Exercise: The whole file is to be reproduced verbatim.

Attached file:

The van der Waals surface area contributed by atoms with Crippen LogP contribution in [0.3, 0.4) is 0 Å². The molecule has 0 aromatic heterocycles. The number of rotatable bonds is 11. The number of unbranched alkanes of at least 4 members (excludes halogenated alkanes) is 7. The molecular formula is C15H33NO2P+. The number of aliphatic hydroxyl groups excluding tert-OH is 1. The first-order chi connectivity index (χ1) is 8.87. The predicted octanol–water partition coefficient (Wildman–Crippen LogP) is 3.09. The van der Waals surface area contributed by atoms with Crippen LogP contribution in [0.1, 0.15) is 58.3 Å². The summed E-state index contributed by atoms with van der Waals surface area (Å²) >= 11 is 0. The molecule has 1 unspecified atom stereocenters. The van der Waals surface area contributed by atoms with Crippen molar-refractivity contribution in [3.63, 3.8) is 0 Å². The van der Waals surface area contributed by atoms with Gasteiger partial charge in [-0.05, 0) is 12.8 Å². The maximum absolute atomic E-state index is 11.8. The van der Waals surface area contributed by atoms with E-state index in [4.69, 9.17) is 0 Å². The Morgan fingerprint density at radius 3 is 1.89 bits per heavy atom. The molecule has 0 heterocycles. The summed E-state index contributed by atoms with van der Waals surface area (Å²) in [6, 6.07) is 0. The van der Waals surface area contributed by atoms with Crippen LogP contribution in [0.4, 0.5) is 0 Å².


The van der Waals surface area contributed by atoms with Crippen LogP contribution in [0.3, 0.4) is 0 Å². The molecule has 0 aromatic heterocycles. The number of rotatable bonds is 11. The number of unbranched alkanes of at least 4 members (excludes halogenated alkanes) is 7. The molecular formula is C15H33NO2P+. The number of aliphatic hydroxyl groups excluding tert-OH is 1. The first-order chi connectivity index (χ1) is 8.87. The predicted octanol–water partition coefficient (Wildman–Crippen LogP) is 3.09. The van der Waals surface area contributed by atoms with Crippen LogP contribution in [0.1, 0.15) is 58.3 Å². The summed E-state index contributed by atoms with van der Waals surface area (Å²) >= 11 is 0. The molecule has 1 unspecified atom stereocenters. The van der Waals surface area contributed by atoms with Crippen molar-refractivity contribution in [3.63, 3.8) is 0 Å². The van der Waals surface area contributed by atoms with Gasteiger partial charge in [-0.05, 0) is 12.8 Å². The maximum absolute atomic E-state index is 11.8. The van der Waals surface area contributed by atoms with E-state index in [4.69, 9.17) is 0 Å². The Morgan fingerprint density at radius 3 is 1.89 bits per heavy atom. The molecule has 0 heterocycles. The summed E-state index contributed by atoms with van der Waals surface area (Å²) in [6, 6.07) is 0. The van der Waals surface area contributed by atoms with Crippen LogP contribution in [0.4, 0.5) is 0 Å².